A Perch of Birds by Hector Giacomelli.


#1: Cash App Adds Savings 

What happened?

New Cash App feature dropped:

Block Inc.’s Cash App unit says it is attempting to make it easier for consumers to salt away money with the introduction of Cash App Savings. The new feature allows Cash App users to deposit savings into a separate account within the app, build additional savings by rounding up their purchases when using their Cash App cards, and set savings goals.

So what?

Two ways to look at this:

  1. This is a weird way to add savings to your product suite. As Jason Mikula covered in great detail in his newsletter, Cash App’s savings feature is unusual. It’s not a distinct savings account but rather a stored balance within the core Cash App account. This means that it isn’t FDIC insured (unless the user also has the Cash Card), and it doesn’t offer any yield (competitive savings accounts rates today are in the 3-4% range). There’s no real obvious advantage to designing the product this way, which makes the drawbacks all the more glaring.
  2. The design of this feature meets the needs of Cash App’s customers. The feature allows users to set savings goals and save automatically if they also have the Cash Card (via roundups on purchases). Cash App’s customers tend to skew young and lower income. These consumers don’t care about yield. They need help building good savings habits. This feature will help them do that.

I come down more on the side of #2. Earning yield on excess cash is only valuable if you have excess cash sitting around. Most Cash App customers probably don’t. The growth of fintech apps like Acorns and Digit demonstrates the utility of easy-to-use, automated savings tools for younger, lower-income consumers. Cash App’s new savings feature is following this path, and that makes sense.

My one qualm is the lack of FDIC insurance. That’s a big miss. The number one job of any deposit account is to ensure that the money that is in the account today is there tomorrow.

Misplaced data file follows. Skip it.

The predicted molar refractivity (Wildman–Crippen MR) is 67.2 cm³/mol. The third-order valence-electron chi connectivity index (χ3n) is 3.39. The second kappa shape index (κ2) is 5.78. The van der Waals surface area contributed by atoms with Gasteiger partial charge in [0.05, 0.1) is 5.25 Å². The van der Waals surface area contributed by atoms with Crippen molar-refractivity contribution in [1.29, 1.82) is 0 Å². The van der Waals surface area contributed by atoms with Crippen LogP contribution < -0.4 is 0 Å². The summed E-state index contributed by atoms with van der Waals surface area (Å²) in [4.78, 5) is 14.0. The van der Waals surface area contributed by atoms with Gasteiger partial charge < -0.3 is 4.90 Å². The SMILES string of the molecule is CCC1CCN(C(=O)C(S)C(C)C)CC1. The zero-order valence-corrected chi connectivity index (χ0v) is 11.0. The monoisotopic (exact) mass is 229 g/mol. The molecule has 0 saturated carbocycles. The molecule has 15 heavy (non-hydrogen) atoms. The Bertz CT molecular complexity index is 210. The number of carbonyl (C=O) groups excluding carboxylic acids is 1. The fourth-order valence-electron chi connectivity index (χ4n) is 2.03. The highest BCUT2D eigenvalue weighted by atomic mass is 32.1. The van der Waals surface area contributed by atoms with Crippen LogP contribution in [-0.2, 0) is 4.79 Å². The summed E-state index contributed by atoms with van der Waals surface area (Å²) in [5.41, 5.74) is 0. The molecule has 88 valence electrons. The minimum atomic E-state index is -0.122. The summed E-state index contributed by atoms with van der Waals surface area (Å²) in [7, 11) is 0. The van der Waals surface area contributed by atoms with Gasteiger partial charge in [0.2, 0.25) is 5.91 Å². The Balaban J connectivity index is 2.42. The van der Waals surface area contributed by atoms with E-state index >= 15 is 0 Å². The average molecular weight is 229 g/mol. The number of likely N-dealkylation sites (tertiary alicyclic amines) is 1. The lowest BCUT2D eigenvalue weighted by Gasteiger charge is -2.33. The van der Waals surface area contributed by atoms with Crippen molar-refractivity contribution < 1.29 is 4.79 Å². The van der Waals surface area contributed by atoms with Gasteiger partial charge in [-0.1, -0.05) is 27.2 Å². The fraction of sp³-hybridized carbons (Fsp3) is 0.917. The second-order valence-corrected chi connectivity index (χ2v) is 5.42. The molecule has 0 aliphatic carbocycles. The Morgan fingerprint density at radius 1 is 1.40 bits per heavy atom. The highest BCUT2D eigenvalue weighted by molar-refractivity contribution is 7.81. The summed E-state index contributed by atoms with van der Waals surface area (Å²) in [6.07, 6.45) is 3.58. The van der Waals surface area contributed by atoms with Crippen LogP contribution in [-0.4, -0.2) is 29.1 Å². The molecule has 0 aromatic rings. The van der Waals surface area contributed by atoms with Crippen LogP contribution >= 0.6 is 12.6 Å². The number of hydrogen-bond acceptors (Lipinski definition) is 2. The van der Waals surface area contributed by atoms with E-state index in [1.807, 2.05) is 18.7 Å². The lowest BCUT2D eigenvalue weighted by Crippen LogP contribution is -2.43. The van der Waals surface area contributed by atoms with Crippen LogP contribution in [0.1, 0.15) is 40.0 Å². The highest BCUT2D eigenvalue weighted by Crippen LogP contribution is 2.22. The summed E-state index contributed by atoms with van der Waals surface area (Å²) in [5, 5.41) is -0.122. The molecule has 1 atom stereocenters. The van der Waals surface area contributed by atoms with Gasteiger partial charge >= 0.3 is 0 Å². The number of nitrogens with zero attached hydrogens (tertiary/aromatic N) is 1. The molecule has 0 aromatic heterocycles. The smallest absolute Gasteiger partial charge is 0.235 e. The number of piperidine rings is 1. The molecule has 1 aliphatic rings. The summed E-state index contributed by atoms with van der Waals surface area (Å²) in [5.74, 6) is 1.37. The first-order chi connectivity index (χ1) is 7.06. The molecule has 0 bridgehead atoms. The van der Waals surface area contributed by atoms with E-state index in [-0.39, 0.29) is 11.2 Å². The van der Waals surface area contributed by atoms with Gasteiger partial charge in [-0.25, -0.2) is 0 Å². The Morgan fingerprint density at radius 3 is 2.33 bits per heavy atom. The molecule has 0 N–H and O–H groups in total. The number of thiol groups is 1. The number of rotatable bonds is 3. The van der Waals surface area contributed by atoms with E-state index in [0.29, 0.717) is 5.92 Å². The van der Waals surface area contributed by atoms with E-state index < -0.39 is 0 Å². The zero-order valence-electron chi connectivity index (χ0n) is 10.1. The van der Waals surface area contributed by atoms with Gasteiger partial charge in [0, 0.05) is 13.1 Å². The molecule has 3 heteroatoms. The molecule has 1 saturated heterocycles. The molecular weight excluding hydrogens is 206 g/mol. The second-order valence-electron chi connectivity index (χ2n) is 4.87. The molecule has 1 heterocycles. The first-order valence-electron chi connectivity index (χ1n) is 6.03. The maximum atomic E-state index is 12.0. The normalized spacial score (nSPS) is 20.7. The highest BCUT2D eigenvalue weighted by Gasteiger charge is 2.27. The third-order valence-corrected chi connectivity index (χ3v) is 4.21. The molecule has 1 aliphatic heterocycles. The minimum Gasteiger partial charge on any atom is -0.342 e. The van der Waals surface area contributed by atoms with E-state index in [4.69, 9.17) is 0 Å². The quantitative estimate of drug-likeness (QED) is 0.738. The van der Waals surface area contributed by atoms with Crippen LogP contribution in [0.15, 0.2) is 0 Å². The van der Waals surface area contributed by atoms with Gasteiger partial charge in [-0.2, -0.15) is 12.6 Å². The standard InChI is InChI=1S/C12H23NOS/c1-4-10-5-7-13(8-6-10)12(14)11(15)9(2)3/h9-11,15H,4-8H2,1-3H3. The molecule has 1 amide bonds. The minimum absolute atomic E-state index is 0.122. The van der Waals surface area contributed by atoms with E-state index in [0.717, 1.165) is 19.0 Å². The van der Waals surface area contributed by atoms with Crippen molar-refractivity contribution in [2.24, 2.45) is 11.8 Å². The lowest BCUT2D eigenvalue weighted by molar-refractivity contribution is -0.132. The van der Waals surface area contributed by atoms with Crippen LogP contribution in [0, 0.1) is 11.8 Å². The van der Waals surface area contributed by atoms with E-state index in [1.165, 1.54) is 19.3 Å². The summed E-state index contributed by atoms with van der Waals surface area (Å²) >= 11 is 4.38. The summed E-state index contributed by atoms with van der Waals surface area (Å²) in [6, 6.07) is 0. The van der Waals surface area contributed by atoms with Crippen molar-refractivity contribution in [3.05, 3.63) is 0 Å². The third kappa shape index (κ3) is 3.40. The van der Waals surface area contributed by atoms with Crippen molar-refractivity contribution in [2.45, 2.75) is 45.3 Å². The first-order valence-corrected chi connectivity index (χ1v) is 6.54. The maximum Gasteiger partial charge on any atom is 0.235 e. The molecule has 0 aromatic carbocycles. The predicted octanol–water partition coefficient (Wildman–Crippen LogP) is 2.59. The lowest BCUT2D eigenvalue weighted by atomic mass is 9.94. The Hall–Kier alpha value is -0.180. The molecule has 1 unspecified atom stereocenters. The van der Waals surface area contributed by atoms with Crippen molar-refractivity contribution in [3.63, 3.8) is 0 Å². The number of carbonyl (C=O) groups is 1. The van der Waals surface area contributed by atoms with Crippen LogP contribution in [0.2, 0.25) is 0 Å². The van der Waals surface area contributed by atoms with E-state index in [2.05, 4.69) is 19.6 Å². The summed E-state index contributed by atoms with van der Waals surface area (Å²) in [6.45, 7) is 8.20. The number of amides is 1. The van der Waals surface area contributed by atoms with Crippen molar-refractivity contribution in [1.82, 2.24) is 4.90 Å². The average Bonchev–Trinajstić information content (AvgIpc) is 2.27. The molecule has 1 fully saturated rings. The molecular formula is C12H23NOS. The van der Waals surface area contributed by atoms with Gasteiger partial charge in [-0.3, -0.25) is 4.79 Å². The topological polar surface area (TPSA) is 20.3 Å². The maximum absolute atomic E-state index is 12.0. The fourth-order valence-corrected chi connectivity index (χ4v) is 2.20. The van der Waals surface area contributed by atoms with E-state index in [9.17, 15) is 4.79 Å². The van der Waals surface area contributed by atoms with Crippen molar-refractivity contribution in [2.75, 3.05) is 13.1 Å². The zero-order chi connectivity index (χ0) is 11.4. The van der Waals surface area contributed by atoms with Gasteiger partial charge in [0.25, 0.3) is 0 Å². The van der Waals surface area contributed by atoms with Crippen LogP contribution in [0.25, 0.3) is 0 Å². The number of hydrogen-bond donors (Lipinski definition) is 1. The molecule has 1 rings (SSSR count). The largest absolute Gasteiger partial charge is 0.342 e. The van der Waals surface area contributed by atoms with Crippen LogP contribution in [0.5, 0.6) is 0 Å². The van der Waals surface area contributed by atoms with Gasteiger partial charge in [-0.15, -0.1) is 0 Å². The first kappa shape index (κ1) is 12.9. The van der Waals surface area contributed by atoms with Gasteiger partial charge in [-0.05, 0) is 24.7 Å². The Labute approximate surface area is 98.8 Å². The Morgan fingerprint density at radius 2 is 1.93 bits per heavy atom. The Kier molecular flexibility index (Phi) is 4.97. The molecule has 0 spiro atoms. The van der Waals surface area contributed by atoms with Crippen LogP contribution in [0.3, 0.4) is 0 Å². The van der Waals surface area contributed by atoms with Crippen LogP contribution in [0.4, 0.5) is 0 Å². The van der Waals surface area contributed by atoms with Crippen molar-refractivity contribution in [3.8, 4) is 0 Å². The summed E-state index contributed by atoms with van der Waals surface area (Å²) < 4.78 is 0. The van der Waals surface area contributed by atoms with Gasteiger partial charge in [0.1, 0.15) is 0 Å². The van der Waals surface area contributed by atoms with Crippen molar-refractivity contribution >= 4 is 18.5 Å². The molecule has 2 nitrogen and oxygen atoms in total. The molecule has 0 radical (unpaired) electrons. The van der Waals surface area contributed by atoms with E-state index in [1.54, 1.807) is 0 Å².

#2: A Win for the Hinge Model

What happened?

Treasury Prime banked a $40M Series C:

The banking-as-a-service startup has worked to build relationships with both banks and fintechs. And Dean believes Treasury Prime’s ability “to keep both sides happy” has contributed to its ability to grow its revenue by nearly 400% and accounts by more than 450% since it raised a $20 million Series B in May of 2021.

Unlike many fast-growing fintech startups, Treasury Prime has paced itself when it comes to raising venture capital — today announcing a $40 million Series C funding round led by new investor BAM Elevate. Banc Funds and Invicta also participated in the financing, along with existing backers Deciens, QED and SaaStr. While he declined to reveal valuation, Dean confirmed that the fundraise was “an up round.”

So what?

A while back, I wrote that banking-as-a-service (BaaS) platforms generally use one of two different models – the AWS model and the Hinge model.

The AWS model is all about abstracting away the complexity associated with launching and managing financial products. Companies building on these platforms don’t know or care who their partner bank is, and they never want to deal with compliance problems. They just want it to work, and they are willing to pay for the convenience.

The Hinge model is the opposite. It’s all about matchmaking. Companies building on these platforms want to know who their partner bank is. They want to manage that relationship directly and deal with all potential compliance issues themselves. And as such, they tend to be a bit more discerning in terms of both bank partner quality and pricing.

This Series C raise (and the growth numbers shared in the TechCrunch article) suggests that Treasury Prime’s bet on the Hinge model is paying off. Two things I’m curious about:

  1. Will Treasury Prime’s fintech customers figure out how to make money? According to the TechCrunch article, Treasury Prime is planning to add lending products to its product suite. This will be critical for its fintech partners, many of whom (I’m guessing) have been operating with debit interchange-centric business models. How successful will this expansion into lending be, especially in an uncertain economic environment?